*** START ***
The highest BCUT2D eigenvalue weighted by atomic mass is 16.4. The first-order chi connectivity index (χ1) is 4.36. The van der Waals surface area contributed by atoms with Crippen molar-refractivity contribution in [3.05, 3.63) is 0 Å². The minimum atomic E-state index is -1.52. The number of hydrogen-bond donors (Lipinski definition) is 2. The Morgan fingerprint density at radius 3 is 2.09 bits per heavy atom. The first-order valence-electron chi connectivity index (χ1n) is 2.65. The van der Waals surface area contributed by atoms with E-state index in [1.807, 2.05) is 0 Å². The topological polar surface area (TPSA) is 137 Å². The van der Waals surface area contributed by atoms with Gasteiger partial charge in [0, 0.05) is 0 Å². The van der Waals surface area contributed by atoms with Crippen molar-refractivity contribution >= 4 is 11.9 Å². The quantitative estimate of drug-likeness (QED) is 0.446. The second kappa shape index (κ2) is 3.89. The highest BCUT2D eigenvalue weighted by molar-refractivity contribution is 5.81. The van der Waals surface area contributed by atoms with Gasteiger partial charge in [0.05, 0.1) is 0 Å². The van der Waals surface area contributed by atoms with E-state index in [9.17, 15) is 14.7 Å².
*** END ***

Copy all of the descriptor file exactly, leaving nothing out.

The highest BCUT2D eigenvalue weighted by atomic mass is 16.4. The first-order chi connectivity index (χ1) is 4.36. The van der Waals surface area contributed by atoms with Crippen molar-refractivity contribution in [3.05, 3.63) is 0 Å². The minimum atomic E-state index is -1.52. The number of hydrogen-bond donors (Lipinski definition) is 2. The Morgan fingerprint density at radius 3 is 2.09 bits per heavy atom. The first-order valence-electron chi connectivity index (χ1n) is 2.65. The van der Waals surface area contributed by atoms with E-state index in [1.807, 2.05) is 0 Å². The topological polar surface area (TPSA) is 137 Å². The van der Waals surface area contributed by atoms with Gasteiger partial charge in [0, 0.05) is 0 Å². The van der Waals surface area contributed by atoms with Crippen molar-refractivity contribution >= 4 is 11.9 Å². The quantitative estimate of drug-likeness (QED) is 0.446. The second kappa shape index (κ2) is 3.89. The highest BCUT2D eigenvalue weighted by molar-refractivity contribution is 5.81. The van der Waals surface area contributed by atoms with Gasteiger partial charge in [0.05, 0.1) is 0 Å². The van der Waals surface area contributed by atoms with E-state index in [9.17, 15) is 14.7 Å².